Intimate Partner Violence and Women’s Mental Health: A Population-Based Study from Paraguay

Kanako Ishida, U.S. Centers for Disease Control and Prevention (CDC)
Florina I. Serbanescu, U.S. Centers for Disease Control and Prevention (CDC)
Mary M. Goodwin, U.S. Centers for Disease Control and Prevention (CDC)
Mercedes Melian, Paraguay Center for Population Studies (CEPEP)

This study examines the association between intimate partner violence (IPV) and mental health, using the Self Reporting Questionnaire of 20 questions (SRQ-20) administered to a nationally representative sample of Paraguayan women aged 15–44 years. We show that IPV independently increases the risk for common mental disorders (CMD) and suicidal ideation, controlling for women’s socioeconomic and marital status and history of abuse during childhood and their male partners’ unemployment and alcohol consumption. The introduction of IPV variables more substantially improves the explanatory power of the model, particularly for suicidal ideation than the introduction of control variables. Emotional abuse, regardless of time of the episode, has the strongest adverse effect on the risk for CMD whereas recent physical abuse most substantially increases suicidal ideation. These findings suggest that efforts to identify women with potential mental health problems, particularly suicidal ideation, should include screening for the types and history of IPV victimization.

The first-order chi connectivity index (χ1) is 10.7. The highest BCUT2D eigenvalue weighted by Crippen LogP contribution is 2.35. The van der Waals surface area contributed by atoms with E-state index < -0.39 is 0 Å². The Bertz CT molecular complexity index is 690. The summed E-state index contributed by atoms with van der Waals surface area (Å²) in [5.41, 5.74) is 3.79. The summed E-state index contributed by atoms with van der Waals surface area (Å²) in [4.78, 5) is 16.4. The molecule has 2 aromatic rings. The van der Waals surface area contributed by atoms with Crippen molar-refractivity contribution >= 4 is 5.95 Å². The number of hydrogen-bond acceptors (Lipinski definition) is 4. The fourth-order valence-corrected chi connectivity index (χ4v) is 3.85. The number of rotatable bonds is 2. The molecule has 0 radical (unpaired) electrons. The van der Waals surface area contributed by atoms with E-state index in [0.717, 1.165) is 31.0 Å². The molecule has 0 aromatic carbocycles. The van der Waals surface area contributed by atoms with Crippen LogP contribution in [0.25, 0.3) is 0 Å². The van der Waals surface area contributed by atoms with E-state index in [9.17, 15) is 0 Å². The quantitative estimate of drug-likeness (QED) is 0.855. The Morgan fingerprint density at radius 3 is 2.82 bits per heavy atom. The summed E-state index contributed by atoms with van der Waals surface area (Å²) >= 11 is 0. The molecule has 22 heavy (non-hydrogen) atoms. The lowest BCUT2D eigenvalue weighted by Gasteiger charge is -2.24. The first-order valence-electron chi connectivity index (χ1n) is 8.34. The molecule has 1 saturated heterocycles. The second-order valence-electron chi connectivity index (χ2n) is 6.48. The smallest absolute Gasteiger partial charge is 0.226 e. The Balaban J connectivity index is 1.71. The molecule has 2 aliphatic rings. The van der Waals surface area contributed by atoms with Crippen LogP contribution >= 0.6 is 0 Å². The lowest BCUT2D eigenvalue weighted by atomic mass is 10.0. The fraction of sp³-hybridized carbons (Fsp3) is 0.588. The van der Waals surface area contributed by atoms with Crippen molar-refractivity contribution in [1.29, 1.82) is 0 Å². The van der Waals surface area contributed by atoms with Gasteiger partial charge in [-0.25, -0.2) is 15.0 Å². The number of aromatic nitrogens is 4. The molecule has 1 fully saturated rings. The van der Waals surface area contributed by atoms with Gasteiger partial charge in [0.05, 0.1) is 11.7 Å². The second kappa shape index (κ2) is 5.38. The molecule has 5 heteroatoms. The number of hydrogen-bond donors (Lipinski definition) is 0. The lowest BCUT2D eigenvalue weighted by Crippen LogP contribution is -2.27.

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Presented in Session 189: Gender Stratification and Health